Do you ever have a moment when something just clicks? I did today. I recently ordered three books. 7: An Experimental Mutiny Against Excess by Jen Hatmaker (don’t even get me started on all the ‘moments’ I’ve had with this one), The Nesting Place by Myquillyn Smith (beautiful), and Bread and Wine by Shauna Niequist. Usually when I get a new book I finish it in mere hours, shutting out the real world in exchange for this new, imaginary one. The exception to this is Anna Karenina by Leo Tolstoy. Despite my best efforts, this took me months to finish. MONTHS! But in the end, I did it. You cannot defeat me, Tolstoy!
This time, I’ve forced myself to only read a little at a time and to continue to interact like a normal person. It’s really hard, guys. I’ve had these three books for almost two whole weeks and I’m still reading them!
Today I was trying to read a little of Bread and Wine while I ate my lunch, an attempt made nearly impossible by the kids I have to care for. But I managed to sufficiently redirect their attention while I read a quick chapter. That’s when I came across this paragraph:
I was all feasting and no fasting- all noise, connection, go; without rest, space, silence. I was all flash and text and motion, but inside I was so tired. I was so tired I could only hear really loud music and taste really strong flavors- more, more, more. Intensity, intensity, intensity.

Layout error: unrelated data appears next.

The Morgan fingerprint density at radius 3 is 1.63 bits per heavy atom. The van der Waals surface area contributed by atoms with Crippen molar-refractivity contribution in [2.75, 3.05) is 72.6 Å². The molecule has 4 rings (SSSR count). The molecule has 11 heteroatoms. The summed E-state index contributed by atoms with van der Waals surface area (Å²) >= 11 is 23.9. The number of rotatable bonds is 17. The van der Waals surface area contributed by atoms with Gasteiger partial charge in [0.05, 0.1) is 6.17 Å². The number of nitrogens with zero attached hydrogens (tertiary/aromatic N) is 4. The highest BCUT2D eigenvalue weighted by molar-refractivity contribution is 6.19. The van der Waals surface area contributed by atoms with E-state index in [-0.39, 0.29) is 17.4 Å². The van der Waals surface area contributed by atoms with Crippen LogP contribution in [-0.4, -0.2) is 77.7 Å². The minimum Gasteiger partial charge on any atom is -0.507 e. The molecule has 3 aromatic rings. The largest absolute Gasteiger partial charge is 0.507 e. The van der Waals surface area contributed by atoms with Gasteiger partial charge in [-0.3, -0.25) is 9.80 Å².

I reread and underlined and highlighted, because whoa. That. That is how I’m feeling right now. I’m feeling this need to consume food, coffee, media, books, noise. I need noise to sleep, but I wake up unrested; noise to fill up the silent spaces in my day to keep me awake and going. When I watch TV I’m also looking at Pinterest and Facebook and different blogs.
Then she adds:
What I’m finding is that when I’m hungry, lots of times what I really want more than food is an external voice to say, “You’ve done enough. It’s OK to be tired. You can take a break. I’ll take care of you. I see how hard you’re trying.” There is, though, no voice that can say that except the voice of God. The work I’m doing now is to let those words fall deeply on me, to give myself permission to be tired, to be weak, to need.
In 7, Jen Hatmaker defines a fast as “an intentional reduction, a deliberate abstinence to summon God’s movement in my life. A fast creates margin for God to move. Temporarily changing our routine of comfort jars us off high center. A fast is not necessarily something we offer God, but it assists us in offering ourselves.”
So, what if I gave myself permission to just. . . stop. Sit in the silence. What would God fill that space with? How would He move? It seems obvious that I’d find rest in the stillness, but in reality I feel more restless, like I should be doing more, being more, cooking more, cleaning more, buying more.
But Jesus tells us
Are you tired? Worn out?. . .Come to me, get away with me and you’ll recover your life. I’ll show you how to take a real rest. Walk with me and work with me- watch how I do it. Learn the unforced rhythms of grace.
–Matthew 11:28 The Message
I don’t know about you, but could I use a real rest.